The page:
5. soooo excited you have visited and written about Mimi’s. i’ve been hearing about it for a while now and i’ve always wanted to visit. how fun to have pictures from the inside, which i’ve never seen before. i have only seen pictures of their magnificent cakes. malteser cake would have to be on the top of my list although the millionaire’s shortbread looks divine too. love the boots salt and pepper shakers in your picture on top.

    • Thanks Alison, I’m so glad! I felt the same as you, very keen to visit this place I kept hearing about. I must say, it didn’t disappoint, and I’m looking forward to more visits in the future. I feel a strong need to sample other cakes (including that exquisite Malteser one) and have lunch there, because they have a most appetising menu. I’m delighted that you like the wee wellies, they’re great aren’t they? I do like a novelty cruet set.

  6. well MiMi’s is straight on the bucket list

  7. How fun to revisit old haunts – and discover new, wonderful places. Looks like quite a day.

  8. Sounds like a great place! I also would love to sample the coffee and walnut cake, alhough the shortbread looked pretty good too. You have made me very hungry!

    • Sorry Darlene! The truth is, everything looked pretty tempting, and I’m sure it all tasted excellent. Mimi’s has won a number of awards for baking, which is a good sign.

  9. Delighted to hear that your manuscript is moving along, 25,000 words is a huge amount of writing in my book! I would be struggling to write 2,500. You should be feeling pleased.
    Great to get the gen on another lovely tea shop. I haven’t been to Leith although my mother came from Musselburgh. I must visit one day.

    • Thank you Heather, sometimes I’m pleased and other times I’m gloomy because I think it’s all rubbish, but I think that’s fairly normal for someone writing a book.

      I hope you get to visit Leith some time, it has its own atmosphere, a bit different from the rest of Edinburgh. True Leithers don’t think of themselves as being from Edinburgh, they cling to the time when Leith was quite separate, and I can see why. Musselburgh’s a nice wee place, I particularly like the main street where Luca’s ice cream shop is!

  10. Wonderful Lorna! And those cakes…I’m not sure which one I would choose…they all look fabulous and I would love to take a bite in all of them ;) The weather…well what can I say…looks a bit like Holland to me and I don’t miss that part. But then again, when outside it’s miserable (yes I’m one of those who call this weather miserable) and you get to a place like this, it must feel like heaven :D

    • Thank you Letizia, it is a bit of an embarrassment of riches at Mimi’s. You’re right about how welcoming Mimi’s was with the dark dampness outside, a little haven of heavenly treats. I recall having some splendid treats in Holland, now that you mention it, I think these cold wet countries need to keep their cakes well stocked for the welfare of the citizens.

  11. Edinburg added to my list Lorna! Your pictures and descriptions are so appealing :-)

  12. How do you pronounce “driech”? Is is Marlene Deet-rich or Marlene Deet-rick? Oh well, let’s just shorten her to Marlene Driech. BTW did you make that word up? Driech sounds like a drenched dress (“Ooooh noooo, look at my dreich!!”) I know how to pronounce walnut cake tho…no problemo. :)

    • I was going to say it rhymes with ‘wheech’ but that might not help you. Ha ha, poor old Marlene! I didn’t make it up, it’s a bona fide Scottish term applied to the weather, but I like your idea of a drenched dress.

  13. Mimi’s looks like such a fun and funky place, I’d happily make my way up the tarmac on a driech day to pay a visit. Edinburgh has been on my travel list for a long time, only now its many inviting tea rooms are the main attraction for me! :0)

  14. This looks a lovely place, and the cakes look divine! After a hard day I could just eat that coffee slice right now. (Oh gosh, is it too late to make a cake??!!) Another delightful ‘outing’, Lorna – thank you!

  15. Mimi’s looks like the sort of place where one could have a lot of fun. Loving the decor and design ooo, plus those incredible cakes! Do you suppose Mimi might be free to pop to Sydney and take my pastry exams for me instead? Lol, probably not then ;)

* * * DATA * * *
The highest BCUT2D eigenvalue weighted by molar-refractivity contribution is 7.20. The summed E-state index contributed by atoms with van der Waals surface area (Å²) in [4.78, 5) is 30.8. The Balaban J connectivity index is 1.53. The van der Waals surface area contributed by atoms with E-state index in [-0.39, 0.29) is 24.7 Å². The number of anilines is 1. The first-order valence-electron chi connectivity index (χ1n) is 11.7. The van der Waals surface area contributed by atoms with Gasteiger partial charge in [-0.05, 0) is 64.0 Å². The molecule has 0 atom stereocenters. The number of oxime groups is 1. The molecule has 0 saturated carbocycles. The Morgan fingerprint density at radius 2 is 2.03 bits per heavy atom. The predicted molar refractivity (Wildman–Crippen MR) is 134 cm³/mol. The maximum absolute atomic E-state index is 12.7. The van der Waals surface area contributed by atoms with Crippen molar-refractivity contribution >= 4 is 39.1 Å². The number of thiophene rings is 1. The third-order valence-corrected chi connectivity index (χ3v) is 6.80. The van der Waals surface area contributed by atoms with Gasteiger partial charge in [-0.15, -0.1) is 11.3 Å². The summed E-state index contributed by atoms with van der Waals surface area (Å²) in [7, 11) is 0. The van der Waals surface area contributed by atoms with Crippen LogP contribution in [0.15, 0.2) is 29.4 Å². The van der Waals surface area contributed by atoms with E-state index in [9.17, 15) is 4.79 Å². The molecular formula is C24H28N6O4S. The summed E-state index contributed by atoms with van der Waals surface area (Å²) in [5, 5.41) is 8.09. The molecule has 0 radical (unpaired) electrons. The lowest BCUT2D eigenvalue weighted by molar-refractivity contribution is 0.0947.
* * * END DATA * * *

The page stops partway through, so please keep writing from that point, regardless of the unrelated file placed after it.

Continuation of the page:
• Ha ha, I don’t think you need anyone to take your exams for you, I have every faith in you passing with flying colours! It is a lovely place, Mimi’s, I think you’d like it. :-)

  16. I don’t think I’ve ever uttered such an extended series of ever-lengthening ‘oooh’s’ as I did scrolling down your pictures of Mimi’s cakes! Did you try all of them ;-)

    Good idea to include details of the facilities too. I judge pubs by the cleanliness of the pissoir (dirty loos = dirty cellar), and if insufficiently scrubbed I implement a boycott. Which is a token gesture these days – but in my younger years the impact on takings would have been significant!

    • Thank you Finn! Sadly, I didn’t try all of the cakes, but wouldn’t it be marvellous if they did a little tasting plate with a bite of each one….

      I agree with you about the conveniences, and good for you with the boycotting. I have sometimes felt really quite disappointed about loos, and have even occasionally had something excellent somewhere and then discovered that the loos would have put me off if I’d gone there first. I can think of a few places, however, where I positively look forward to visiting the loos because they’re so consistently clean and sparkling.

  17. I moaned out loud when I saw those cakes, especially the shortbread! Your post brightened my day, despite the rain at the Botanical Gardens!

  18. rachel

    Wow they all look delicious I would really like to know how to make that malteser slab! :)

    • They did look very good in the flesh too, so to speak. I could help you with that Malteser slab recipe, as I’ve made it myself. I’ll try and post about it some time soon.

  19. Wow, delicious looking cakes…yes, tarmac is called asphalt in the U.S…. the word tarmac is primarily used here to describe the paving at an airport.
    I was in Edinburgh 11 years ago and loved the tea houses, pubs and hectic city life. This tea house was darling…Malteser cake, what a great idea…malty and crunchy …mmmmmm Great post Lorna…felt like I was there with you and congrats on 25,000 words….keep writing!

    • Thank you Linda, and I’m delighted to hear that you enjoyed your trip to Edinburgh! I made some Malteser cake yesterday, inspired by Mimi’s, it is a wonderfully decadent business mixing chocolate and Maltesers with syrup, biscuits and fat. Not terribly good for you, I don’t imagine, but it does taste rather nice. The book is progressing quite well, thank you.

  20. Deirdre

    Hello! I guess this is about a month late, but I thought you might like to know that ‘asphalt’ is also commonly called ‘pavement’ in the USA. We call your pavements ‘sidewalks’ so never, ever, tell a small child in the USA to ‘stay on the pavement’…=)

  21. Looooved this post! The photos and descriptions are absolutely fantastic! Everything looks perfect! I’m now dying for a trip across the pond! :) Thank you for bringing it a little bit here! :)